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Clin Infect Dis. 1992 Jul;15(1):33-48.

Streptococcal and enterococcal bacteremia in patients with cancer.

Author information

1
Service de M├ędecine, Institut Jules Bordet, Brussels, Belgium.

Abstract

Eighty-two episodes of bacteremia due to streptococci (including the genus Enterococcus) in 78 patients hospitalized at Institut Jules Bordet between 1986 and 1988 were reviewed. The incidence ranged from 5.5 to 7.6 per 1,000 admissions (16% of all bacteremias). Enterococcus faecalis, Streptococcus sanguis, and Streptococcus mitis were the most prevalent isolates, followed by Streptococcus angionosus, Streptococcus salivarius, and large colony-forming beta-hemolytic species (A, B, C, and G). Twenty-one episodes were polymicrobial. One-half of the patients had solid tumors, and one-half had hematologic malignancies. Forty-two patients were neutropenic (less than 1,000 polymorphonuclear neutrophils/microL). Only 15 episodes were acquired outside the hospital, and 11 episodes were breakthrough bacteremias. Twenty patients died within 1 month of the onset of streptococcal bacteremia. Five patients, two of whom were neutropenic, had fatal adult respiratory distress syndrome. The source of bacteremia remained undetermined in 35.4% of the episodes; the oral mucous membrane and the gastrointestinal tract were the most frequently recognized associated sites of infection. No unexpected antimicrobial resistance was observed except in two penicillin-resistant strains, one S. mitis and one E. faecium. No relation between peak or trough serum bactericidal titers and outcome could be demonstrated.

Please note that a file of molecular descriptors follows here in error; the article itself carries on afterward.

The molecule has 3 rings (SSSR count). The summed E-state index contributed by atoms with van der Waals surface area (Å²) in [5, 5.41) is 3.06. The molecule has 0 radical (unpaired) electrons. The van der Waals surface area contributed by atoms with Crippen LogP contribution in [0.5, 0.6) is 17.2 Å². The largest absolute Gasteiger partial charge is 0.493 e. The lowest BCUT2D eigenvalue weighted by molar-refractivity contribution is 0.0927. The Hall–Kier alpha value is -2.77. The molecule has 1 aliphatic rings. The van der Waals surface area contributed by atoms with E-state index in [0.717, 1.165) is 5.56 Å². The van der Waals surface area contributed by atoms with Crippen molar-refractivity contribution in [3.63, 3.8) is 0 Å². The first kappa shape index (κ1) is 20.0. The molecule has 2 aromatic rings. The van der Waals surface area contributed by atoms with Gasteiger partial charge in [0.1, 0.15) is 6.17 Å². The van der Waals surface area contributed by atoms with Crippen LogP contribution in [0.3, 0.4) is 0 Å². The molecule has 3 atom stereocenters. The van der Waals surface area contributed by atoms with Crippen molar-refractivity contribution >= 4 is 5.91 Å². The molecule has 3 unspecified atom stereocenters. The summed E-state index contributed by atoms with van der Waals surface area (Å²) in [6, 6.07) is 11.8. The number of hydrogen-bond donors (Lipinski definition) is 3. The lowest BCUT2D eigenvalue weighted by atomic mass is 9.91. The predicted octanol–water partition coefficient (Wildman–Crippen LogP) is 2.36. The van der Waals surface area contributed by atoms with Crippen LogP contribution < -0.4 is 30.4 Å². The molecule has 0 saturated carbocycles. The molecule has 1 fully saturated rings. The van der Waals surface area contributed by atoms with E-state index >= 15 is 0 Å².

PMID:
1617072
DOI:
10.1093/clinids/15.1.33
[Indexed for MEDLINE]

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